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Last updated: March 17. 2013 3:03AM - 352 Views
By MARC LEVY Associated Press



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HARRISBURG — Advances in hydraulic fracturing technology have powered the American natural gas boom. And now hydraulic fracturing could be increasingly powered by the very fuel it has been so successful in coaxing up from the depths.


Oil- and gas-field companies from Pennsylvania to Texas are experimenting with converting the huge diesel pump engines that propel millions of gallons of water, sand and chemicals thousands of feet down well bores to break apart rock or tight sands and release the natural gas trapped inside.


It's the latest way for drillers to become consumers of the product that they are making broadly available in large amounts — and extremely cheap.


Production has increased so much that natural gas has flooded the market, dragging down prices and forcing companies to pull back on their plans to expand drilling while looking for new ways to use gas.


After the conversion, the engines will run on cheaper natural gas, or a blend of diesel and natural gas. That brings down costs and, theoretically, cuts down the sooty exhaust that comes from burning diesel.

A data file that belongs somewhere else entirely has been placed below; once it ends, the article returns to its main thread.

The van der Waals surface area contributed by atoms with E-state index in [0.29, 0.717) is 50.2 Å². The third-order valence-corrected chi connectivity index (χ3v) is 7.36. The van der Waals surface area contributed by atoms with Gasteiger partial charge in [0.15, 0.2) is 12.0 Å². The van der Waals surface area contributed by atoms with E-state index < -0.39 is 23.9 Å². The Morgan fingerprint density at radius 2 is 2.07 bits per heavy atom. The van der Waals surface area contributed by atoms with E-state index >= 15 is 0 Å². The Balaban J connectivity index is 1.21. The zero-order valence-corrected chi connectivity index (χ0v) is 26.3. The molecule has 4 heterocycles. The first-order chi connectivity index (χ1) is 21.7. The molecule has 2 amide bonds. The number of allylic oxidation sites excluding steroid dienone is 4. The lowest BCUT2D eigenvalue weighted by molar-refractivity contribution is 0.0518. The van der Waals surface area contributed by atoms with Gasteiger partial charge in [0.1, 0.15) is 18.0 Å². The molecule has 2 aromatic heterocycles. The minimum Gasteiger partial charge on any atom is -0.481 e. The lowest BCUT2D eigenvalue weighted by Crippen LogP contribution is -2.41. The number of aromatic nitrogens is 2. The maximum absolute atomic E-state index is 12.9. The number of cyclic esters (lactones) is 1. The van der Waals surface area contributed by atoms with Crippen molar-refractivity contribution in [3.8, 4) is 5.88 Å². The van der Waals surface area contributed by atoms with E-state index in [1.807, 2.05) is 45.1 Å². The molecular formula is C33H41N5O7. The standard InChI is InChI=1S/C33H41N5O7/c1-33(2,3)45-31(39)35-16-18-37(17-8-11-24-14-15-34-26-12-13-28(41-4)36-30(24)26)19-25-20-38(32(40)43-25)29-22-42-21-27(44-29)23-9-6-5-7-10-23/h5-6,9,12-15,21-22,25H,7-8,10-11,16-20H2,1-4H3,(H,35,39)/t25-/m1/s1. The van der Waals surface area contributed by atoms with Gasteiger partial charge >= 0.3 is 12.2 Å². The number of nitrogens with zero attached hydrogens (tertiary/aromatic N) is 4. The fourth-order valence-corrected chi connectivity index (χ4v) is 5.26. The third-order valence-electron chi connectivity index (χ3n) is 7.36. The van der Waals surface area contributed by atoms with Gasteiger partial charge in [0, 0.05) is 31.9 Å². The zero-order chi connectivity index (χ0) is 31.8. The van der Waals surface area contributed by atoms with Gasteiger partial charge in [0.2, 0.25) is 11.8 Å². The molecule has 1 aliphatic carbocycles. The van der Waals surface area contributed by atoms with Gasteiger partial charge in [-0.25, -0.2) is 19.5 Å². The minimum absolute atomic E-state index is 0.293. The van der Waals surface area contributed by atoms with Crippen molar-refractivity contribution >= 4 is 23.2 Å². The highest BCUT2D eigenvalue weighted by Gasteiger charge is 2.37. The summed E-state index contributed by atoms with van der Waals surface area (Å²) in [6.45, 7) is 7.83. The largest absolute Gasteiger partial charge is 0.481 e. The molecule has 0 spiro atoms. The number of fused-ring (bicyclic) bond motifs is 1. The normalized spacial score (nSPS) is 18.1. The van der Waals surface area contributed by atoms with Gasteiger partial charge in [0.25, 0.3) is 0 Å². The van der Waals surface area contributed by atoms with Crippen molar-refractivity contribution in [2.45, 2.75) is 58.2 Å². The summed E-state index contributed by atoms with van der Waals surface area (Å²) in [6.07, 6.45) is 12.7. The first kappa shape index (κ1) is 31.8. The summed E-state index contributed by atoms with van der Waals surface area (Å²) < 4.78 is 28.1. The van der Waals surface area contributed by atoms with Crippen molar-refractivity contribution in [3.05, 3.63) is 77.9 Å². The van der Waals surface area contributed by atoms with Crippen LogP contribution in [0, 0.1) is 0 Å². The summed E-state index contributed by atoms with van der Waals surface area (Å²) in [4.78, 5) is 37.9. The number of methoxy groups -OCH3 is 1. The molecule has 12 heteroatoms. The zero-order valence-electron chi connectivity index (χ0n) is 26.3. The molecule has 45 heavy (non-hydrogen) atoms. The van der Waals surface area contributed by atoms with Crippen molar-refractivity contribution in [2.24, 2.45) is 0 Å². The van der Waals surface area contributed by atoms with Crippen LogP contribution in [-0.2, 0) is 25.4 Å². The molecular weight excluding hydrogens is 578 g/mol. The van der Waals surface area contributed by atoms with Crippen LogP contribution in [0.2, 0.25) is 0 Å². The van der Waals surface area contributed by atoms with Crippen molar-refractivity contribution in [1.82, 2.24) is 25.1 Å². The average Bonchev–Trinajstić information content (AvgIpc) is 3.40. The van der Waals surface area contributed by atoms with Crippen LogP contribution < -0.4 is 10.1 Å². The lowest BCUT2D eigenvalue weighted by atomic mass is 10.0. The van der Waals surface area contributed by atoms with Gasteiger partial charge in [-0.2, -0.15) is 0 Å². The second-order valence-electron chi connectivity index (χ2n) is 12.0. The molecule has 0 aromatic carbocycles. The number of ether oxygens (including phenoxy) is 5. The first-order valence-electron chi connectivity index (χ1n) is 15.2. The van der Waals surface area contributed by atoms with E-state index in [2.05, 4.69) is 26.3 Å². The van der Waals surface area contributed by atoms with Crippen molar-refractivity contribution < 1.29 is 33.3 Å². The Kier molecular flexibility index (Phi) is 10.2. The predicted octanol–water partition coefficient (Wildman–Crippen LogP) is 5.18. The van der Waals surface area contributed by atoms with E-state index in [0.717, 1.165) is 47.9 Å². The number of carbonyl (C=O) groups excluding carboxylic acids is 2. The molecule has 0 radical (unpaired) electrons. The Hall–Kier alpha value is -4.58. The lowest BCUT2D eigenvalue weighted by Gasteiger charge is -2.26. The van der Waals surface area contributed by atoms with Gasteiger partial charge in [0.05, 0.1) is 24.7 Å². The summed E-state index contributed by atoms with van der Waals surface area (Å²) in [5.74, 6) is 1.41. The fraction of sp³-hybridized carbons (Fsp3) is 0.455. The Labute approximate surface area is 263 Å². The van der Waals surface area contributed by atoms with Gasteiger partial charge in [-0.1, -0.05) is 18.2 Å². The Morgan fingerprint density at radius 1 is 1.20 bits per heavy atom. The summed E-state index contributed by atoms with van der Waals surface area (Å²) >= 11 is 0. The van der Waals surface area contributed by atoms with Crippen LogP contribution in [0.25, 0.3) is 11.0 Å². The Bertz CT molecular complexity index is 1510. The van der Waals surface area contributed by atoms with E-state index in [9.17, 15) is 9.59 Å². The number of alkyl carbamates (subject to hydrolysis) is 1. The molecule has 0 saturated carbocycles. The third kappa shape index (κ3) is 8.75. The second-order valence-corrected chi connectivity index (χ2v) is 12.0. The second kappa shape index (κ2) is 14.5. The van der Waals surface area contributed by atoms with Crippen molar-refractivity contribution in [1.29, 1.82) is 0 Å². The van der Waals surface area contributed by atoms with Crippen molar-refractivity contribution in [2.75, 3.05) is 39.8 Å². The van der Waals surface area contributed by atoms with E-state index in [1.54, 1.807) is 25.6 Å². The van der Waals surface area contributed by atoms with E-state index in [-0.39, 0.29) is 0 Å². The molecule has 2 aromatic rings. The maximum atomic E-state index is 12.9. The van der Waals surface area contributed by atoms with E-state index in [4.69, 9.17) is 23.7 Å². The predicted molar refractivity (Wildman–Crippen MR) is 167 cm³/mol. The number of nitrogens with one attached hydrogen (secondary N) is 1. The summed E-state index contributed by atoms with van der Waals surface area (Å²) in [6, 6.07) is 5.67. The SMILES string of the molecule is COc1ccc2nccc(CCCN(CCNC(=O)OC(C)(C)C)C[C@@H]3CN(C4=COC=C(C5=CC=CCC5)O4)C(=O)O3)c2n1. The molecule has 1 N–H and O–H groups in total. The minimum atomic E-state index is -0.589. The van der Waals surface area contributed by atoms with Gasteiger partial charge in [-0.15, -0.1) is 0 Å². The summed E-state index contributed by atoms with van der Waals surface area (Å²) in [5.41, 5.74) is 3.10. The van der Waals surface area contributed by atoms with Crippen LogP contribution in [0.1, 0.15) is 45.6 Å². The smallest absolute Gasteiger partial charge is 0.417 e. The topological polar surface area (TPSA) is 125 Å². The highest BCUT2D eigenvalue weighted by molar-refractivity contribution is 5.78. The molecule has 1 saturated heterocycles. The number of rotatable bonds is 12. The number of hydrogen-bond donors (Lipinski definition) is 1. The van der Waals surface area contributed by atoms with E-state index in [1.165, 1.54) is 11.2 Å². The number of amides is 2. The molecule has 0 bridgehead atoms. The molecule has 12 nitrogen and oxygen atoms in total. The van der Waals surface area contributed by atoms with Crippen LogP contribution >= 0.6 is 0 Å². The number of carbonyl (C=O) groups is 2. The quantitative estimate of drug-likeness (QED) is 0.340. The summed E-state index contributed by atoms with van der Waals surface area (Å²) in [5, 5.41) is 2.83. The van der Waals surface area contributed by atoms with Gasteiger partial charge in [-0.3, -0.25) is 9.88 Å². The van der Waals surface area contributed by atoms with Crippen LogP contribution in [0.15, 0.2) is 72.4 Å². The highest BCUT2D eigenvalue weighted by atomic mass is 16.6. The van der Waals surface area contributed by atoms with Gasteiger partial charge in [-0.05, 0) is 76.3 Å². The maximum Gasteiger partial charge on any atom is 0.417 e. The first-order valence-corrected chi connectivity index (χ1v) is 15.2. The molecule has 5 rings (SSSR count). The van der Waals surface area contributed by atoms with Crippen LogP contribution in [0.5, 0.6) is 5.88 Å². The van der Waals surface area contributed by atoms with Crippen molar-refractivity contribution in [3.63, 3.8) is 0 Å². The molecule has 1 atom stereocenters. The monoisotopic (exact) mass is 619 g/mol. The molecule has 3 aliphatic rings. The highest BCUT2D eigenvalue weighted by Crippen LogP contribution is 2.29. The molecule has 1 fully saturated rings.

You're going to see this spreading quite rapidly across the industry, said Douglas E. Kuntz, president and CEO of Pennsylvania General Energy Co., based in tiny Warren, Pa. As the technology evolves, you'll see more companies across the country doing more natural gas fueling of this equipment.


A number of increasingly cost-conscious oil- and gas-field companies are already using natural gas to run trucks and drilling rigs. But what makes the conversion of the hydraulic fracturing pump engines to natural gas particularly challenging is the sheer number of engines running at once, and the amount of horsepower necessary to power the pumps.


PGE and contractor Universal Well Services, of Meadville, Pa., are converting a 16-cylinder pumping unit called a frack spread so that the engine will accept a blend of 70 percent natural gas and 30 percent diesel. It should be complete by May and is estimated to cost less than a quarter of what it would if it was powered by diesel alone.


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